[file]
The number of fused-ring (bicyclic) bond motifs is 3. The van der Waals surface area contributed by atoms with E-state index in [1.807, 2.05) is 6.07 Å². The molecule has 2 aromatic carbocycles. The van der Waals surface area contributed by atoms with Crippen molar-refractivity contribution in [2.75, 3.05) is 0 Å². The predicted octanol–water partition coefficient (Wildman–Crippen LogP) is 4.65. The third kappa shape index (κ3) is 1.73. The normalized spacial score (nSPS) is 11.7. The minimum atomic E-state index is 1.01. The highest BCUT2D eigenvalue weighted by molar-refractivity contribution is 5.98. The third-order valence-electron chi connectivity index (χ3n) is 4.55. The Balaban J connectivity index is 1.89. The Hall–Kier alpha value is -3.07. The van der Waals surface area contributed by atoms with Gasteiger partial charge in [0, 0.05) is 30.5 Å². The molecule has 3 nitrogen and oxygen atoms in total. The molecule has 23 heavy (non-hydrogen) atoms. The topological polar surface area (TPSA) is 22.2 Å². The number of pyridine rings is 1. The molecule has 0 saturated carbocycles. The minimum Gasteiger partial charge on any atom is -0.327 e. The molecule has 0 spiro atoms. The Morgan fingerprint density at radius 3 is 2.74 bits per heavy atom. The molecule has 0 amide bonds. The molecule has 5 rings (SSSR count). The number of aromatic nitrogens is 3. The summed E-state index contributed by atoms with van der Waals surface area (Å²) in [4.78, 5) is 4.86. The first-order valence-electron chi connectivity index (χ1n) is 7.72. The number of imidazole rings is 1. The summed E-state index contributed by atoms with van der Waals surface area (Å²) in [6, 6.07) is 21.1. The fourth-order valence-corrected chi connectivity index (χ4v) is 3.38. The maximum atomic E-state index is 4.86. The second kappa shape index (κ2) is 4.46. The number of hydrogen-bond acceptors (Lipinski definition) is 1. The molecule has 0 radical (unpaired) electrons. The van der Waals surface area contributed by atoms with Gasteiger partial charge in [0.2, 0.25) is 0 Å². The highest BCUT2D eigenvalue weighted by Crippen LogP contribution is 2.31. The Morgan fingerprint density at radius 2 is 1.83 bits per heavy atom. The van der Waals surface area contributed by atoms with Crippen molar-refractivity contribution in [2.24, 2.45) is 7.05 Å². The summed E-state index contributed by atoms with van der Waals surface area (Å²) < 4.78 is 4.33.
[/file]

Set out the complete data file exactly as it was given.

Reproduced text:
The number of fused-ring (bicyclic) bond motifs is 3. The van der Waals surface area contributed by atoms with E-state index in [1.807, 2.05) is 6.07 Å². The molecule has 2 aromatic carbocycles. The van der Waals surface area contributed by atoms with Crippen molar-refractivity contribution in [2.75, 3.05) is 0 Å². The predicted octanol–water partition coefficient (Wildman–Crippen LogP) is 4.65. The third kappa shape index (κ3) is 1.73. The normalized spacial score (nSPS) is 11.7. The minimum atomic E-state index is 1.01. The highest BCUT2D eigenvalue weighted by molar-refractivity contribution is 5.98. The third-order valence-electron chi connectivity index (χ3n) is 4.55. The Balaban J connectivity index is 1.89. The Hall–Kier alpha value is -3.07. The van der Waals surface area contributed by atoms with Gasteiger partial charge in [0, 0.05) is 30.5 Å². The molecule has 3 nitrogen and oxygen atoms in total. The molecule has 23 heavy (non-hydrogen) atoms. The topological polar surface area (TPSA) is 22.2 Å². The number of pyridine rings is 1. The molecule has 0 saturated carbocycles. The minimum Gasteiger partial charge on any atom is -0.327 e. The molecule has 0 spiro atoms. The Morgan fingerprint density at radius 3 is 2.74 bits per heavy atom. The molecule has 0 amide bonds. The molecule has 5 rings (SSSR count). The number of aromatic nitrogens is 3. The summed E-state index contributed by atoms with van der Waals surface area (Å²) in [4.78, 5) is 4.86. The first-order valence-electron chi connectivity index (χ1n) is 7.72. The number of imidazole rings is 1. The summed E-state index contributed by atoms with van der Waals surface area (Å²) in [6, 6.07) is 21.1. The fourth-order valence-corrected chi connectivity index (χ4v) is 3.38. The maximum atomic E-state index is 4.86. The second kappa shape index (κ2) is 4.46. The number of hydrogen-bond acceptors (Lipinski definition) is 1. The molecule has 0 radical (unpaired) electrons. The van der Waals surface area contributed by atoms with Gasteiger partial charge in [0.2, 0.25) is 0 Å². The highest BCUT2D eigenvalue weighted by Crippen LogP contribution is 2.31. The Morgan fingerprint density at radius 2 is 1.83 bits per heavy atom. The van der Waals surface area contributed by atoms with Crippen molar-refractivity contribution in [2.24, 2.45) is 7.05 Å². The summed E-state index contributed by atoms with van der Waals surface area (Å²) < 4.78 is 4.33.